William Kelley, Wine Advocate (01/22)

    In Stock

  • Jean Javillier Meursault Cuvee Jean 2020

    £44.49

    “The 2020 Meursault Cuvée Jean is excellent, unwinding in the glass with aromas of pear, freshly baked bread, citrus oil, peach and pastry cream. Medium to full-bodied, layered and concentrated, with racy acids and chalky structure, it’s a serious, classically styled Meursault that’s built to age. Drink: 2025-2045. 91+ points

    As I wrote only a few months ago, Domaine Jean Javillier & Fils is the sort of estate that this wine critic dreams of discovering. Hiding in plain sight equidistant between the premises of Coche-Dury and Roulot, this small domaine—producing a mere 20,000 bottles per year—does everything the old-fashioned way. Farming vineyards that have never seen chemicals and which have been certified organic since 1971, Alain Javillier favors massal selections: “We tried clones in the past, but they are not as good; I’m only going to let you taste wines made from massal selections.” Reds and whites alike are harvested in small crates, with whites pressed in an old Vaslin mechanical press. The musts are chilled to 15 degrees Celsius, and Alain tastes the lees when barreling down. Twelve months maturation in barrel and four in tank ensue, followed by bottling by hand, by gravity. Reds, by contrast, ferment without temperature control, and only free-run juice is used. The result is chewy, structured whites with plenty of texture and dry extract and sumptuous, supple and exquisitely elegant reds. “Some people tell me I make red wine for girls,” Javillier remarks. The inspiration here is sound: the white and red Burgundies of the 1940s. How much longer can such methods endure? “Now everyone works faster and faster, we have more and more Chardonnay, less and less Meursault,” Javillier poignantly observes. Indeed, so unspoiled is this domaine, I hesitated to write about it. But any readers nostalgic for the wines of yesteryear, before the stylistic excesses of the 1990s and the subsequent reaction against them, will find them at this address.”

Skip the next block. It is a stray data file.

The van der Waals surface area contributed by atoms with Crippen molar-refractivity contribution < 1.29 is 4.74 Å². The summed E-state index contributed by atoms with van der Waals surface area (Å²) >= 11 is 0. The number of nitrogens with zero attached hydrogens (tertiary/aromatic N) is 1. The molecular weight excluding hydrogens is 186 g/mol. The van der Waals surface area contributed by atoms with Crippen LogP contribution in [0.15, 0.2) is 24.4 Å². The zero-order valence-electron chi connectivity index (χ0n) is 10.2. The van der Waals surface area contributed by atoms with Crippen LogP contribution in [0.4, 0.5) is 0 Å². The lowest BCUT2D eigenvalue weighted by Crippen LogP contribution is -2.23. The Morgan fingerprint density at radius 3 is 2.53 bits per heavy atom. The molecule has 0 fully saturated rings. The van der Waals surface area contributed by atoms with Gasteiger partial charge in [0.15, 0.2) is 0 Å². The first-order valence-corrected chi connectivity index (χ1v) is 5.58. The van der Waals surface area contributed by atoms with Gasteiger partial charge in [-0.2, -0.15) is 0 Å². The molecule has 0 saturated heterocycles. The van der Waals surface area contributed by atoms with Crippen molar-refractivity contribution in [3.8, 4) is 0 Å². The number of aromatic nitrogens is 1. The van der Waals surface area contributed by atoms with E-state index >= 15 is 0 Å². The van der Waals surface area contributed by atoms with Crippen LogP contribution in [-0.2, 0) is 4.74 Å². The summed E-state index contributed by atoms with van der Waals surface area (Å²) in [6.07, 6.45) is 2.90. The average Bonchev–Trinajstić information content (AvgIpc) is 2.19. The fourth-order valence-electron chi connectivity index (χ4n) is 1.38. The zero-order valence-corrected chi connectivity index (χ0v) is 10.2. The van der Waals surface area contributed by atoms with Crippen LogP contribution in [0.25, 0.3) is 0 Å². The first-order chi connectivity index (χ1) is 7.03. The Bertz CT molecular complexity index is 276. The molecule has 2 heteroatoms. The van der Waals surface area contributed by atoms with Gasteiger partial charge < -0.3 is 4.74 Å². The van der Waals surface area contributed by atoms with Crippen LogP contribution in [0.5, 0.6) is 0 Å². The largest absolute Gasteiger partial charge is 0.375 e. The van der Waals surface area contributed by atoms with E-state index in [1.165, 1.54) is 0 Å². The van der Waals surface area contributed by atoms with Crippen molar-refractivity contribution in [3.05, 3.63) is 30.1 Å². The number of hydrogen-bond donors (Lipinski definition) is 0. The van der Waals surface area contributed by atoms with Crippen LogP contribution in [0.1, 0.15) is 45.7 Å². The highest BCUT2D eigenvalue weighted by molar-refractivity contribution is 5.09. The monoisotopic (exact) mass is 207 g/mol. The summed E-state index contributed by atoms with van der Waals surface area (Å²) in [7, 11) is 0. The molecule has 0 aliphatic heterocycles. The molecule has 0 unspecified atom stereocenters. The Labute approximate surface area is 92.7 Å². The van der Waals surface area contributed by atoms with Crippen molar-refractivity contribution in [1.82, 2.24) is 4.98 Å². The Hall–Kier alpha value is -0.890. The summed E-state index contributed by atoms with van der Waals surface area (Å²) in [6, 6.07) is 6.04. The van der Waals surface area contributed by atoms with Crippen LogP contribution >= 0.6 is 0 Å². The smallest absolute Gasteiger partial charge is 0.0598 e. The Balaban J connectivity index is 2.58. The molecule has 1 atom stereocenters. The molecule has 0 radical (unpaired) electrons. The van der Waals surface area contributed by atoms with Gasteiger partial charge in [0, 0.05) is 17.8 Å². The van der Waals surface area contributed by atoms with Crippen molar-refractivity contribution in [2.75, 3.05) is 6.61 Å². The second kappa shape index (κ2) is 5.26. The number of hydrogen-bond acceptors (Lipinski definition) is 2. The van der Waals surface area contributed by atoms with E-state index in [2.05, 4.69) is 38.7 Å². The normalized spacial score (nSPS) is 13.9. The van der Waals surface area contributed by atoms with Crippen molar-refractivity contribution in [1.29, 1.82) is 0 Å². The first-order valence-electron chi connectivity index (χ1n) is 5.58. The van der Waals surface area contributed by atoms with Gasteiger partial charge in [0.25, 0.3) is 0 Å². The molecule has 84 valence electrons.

William Kelley, Wine Advocate (01/22)

    In Stock

  • Jean Javillier Pommard Premier Cru 2019

    £45.95